TUXXPLM —  Contributed Orals: Accelerator Technology   (21-May-19   09:30—10:30)
Chair: J.R. Delayen, JLab, Newport News, Virginia, USA
Paper Title Page
Flux Expulsion in SRF Cavities: Discovery of Influencing Parameters and Implementation in LCLS-II Cryomodule Production  
  • S. Posen, A. Grassellino, E.R. Harms, O.S. Melnychuk, T.J. Peterson, D.A. Sergatskov, N. Solyak, G. Wu
    Fermilab, Batavia, Illinois, USA
  • D. Gonnella
    SLAC, Menlo Park, California, USA
  • A.D. Palczewski
    JLab, Newport News, Virginia, USA
  For decades, magnetic flux trapping in superconducting RF cavities has been poorly understood, with various reports of all ambient flux being trapped in the superconductor during cooldown or unreproducible behavior. This recently changed, when an R&D study at Fermilab showed that thermal gradients over the surface of the cavity can expel flux from the superconducting material. Further R&D studies showed that the expulsion behavior also depended strongly on the high temperature heat treatment of the cavity. These studies were timely for LCLS-II cryomodule production, in which stringent requirements on the quality factor make trapped flux a significant problem. To minimize degradation due to trapped flux, the recommendations from the R&D program were applied to cryomodule production. This is the first implementation of several new paradigms to minimize trapped flux: fast cooldown, high temperature heat treatment to minimize flux pinning centers, and magnetic hygiene controls. In this contribution, we review the R&D studies and the implementation of the lessons learned in cryomodules for LCLS-II. We present performance statistics from cryomodules as a function of heat treatment temperature and helium mass flow during cooldown. We show that with these modifications, LCLS-II production cryomodules are now achieving an unprecedented Q0 of ~3x1010 or higher, approximately 3x higher than the state-of-the-art 5 years ago.  
slides icon Slides TUXXPLM1 [20.003 MB]  
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TUXXPLM2 SRF Cavity Fault Classification Using Machine Learning at CEBAF 1167
  • A.D. Solopova, A. Carpenter, T. Powers, Y. Roblin, C. Tennant
    JLab, Newport News, Virginia, USA
  • K.M. Iftekharuddin, L. Vidyaratne
    ODU, Norfolk, Virginia, USA
  The Continuous Electron Beam Accelerator Facility (CEBAF) at Jefferson Lab is the first large high power CW recirculating electron accelerator which makes use of SRF accelerating structures configured in two antiparallel linacs. Each linac consists of twenty C20/C50 cryomodules each containing eight 5-cell cavities and five C100 upgrade cryomodules each containing eight 7-cell cavities. Accurately classifying the source of cavity faults is critical for improving accelerator performance. In addition to archived signals sampled at 10 Hz, a cavity fault triggers a waveform acquisition process where 16 waveform records sampled at 5 kHz are recorded for each of the 8 cavities in the effected cryomodule. The waveform record length is sufficiently long for transient microphonic effects to be observable. Significant time is required by a subject matter expert to analyze and identify the intra-cavity signatures of imminent faults. This paper describes a path forward that utilizes machine learning for automatic fault classification. Post-training identification of the physical origins of faults are discussed, as are potential machine-trained model-free implementations of trip avoidance procedures. These methods should provide new insights into cavity fault mechanisms and facilitate intelligent optimization of cryomodule performance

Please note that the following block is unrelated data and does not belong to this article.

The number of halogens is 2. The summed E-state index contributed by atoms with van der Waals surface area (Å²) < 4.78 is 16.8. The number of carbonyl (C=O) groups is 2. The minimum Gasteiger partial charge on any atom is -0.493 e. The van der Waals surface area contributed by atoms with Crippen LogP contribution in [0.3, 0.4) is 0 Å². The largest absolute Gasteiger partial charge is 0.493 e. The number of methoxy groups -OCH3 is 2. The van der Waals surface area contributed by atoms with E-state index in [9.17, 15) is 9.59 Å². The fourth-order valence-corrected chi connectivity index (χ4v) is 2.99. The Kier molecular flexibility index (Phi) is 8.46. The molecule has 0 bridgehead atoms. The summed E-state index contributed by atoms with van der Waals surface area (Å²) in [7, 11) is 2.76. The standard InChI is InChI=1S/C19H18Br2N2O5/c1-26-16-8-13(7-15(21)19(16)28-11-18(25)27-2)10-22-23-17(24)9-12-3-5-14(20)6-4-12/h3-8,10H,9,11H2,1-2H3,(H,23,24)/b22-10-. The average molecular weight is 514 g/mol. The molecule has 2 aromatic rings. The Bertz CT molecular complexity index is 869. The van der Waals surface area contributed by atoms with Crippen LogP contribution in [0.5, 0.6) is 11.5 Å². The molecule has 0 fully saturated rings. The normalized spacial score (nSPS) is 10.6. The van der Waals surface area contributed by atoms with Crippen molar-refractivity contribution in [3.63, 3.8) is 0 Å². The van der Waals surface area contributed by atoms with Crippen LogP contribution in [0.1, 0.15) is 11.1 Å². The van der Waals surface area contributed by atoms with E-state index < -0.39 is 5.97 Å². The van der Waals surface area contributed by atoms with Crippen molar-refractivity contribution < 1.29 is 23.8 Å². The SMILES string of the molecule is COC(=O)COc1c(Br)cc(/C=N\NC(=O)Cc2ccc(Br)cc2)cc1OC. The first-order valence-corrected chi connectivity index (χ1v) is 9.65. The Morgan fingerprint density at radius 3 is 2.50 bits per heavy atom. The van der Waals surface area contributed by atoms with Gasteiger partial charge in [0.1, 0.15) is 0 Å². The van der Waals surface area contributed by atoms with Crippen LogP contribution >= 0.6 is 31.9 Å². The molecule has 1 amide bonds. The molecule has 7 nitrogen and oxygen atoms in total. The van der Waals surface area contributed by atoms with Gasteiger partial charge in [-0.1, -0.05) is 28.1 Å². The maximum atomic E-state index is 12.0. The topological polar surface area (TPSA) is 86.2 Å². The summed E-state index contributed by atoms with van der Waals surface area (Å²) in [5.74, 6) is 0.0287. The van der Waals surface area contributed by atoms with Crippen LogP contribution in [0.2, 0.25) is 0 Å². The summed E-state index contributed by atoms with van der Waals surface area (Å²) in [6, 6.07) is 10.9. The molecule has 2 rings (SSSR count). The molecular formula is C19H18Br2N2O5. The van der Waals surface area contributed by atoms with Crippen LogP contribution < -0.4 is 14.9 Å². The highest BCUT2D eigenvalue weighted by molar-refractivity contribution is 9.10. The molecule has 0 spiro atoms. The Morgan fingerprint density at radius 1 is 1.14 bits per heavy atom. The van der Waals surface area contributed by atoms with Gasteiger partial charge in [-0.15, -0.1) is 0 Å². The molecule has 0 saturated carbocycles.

slides icon Slides TUXXPLM2 [4.404 MB]  
DOI • reference for this paper ※ https://doi.org/10.18429/JACoW-IPAC2019-TUXXPLM2  
About • paper received ※ 14 May 2019       paper accepted ※ 23 May 2019       issue date ※ 21 June 2019  
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TUXXPLM3 First Operation of a Hybrid e-Gun at the Schlesinger Center for Compact Accelerators in Ariel University 1171
  • A. N. Nause, A. Fukasawa, J.B. Rosenzweig, R.J. Roussel
    UCLA, Los Angeles, USA
  • A. Friedman
    Ariel University, Ariel, Israel
  • B. Spataro
    INFN/LNF, Frascati, Italy
  Funding: Israel Ministry of Defence Israel Ministry of Science
A novel hybrid photo injector was designed and partially tested at the UCLA Particle Beam Physics Laboratory. It was later commissioned at Ariel University in Israel as an on-going collaboration between the two universities. This unique, new generation design provides a radically simpler approach to RF feeding of a gun/buncher system, leading to a much shorter beam via velocity bunching owed to an attached traveling wave section of the photo-injector. This design results in better performance in beam parameters, providing a high quality electron beam, with energy of 6 MeV, emittance of app 3 μm, and a 150 fs pulse duration at up to 1 nC per pulse. The Hybrid gun is driven by a SLAC XK5 Klystron as the high power RF source, and third harmonic of a fs level IR Laser amplifier (266 nm) to drive the Cathode. The unique e-gun will produce an electron pulse for a THz FEL, which will operate at the super-radiance regime, and therefore requires extraordinary beam properties. This paper briefly describes the gun and presents initial operational results from the gun and its sub-systems.
slides icon Slides TUXXPLM3 [9.526 MB]  
DOI • reference for this paper ※ https://doi.org/10.18429/JACoW-IPAC2019-TUXXPLM3  
About • paper received ※ 14 May 2019       paper accepted ※ 21 May 2019       issue date ※ 21 June 2019  
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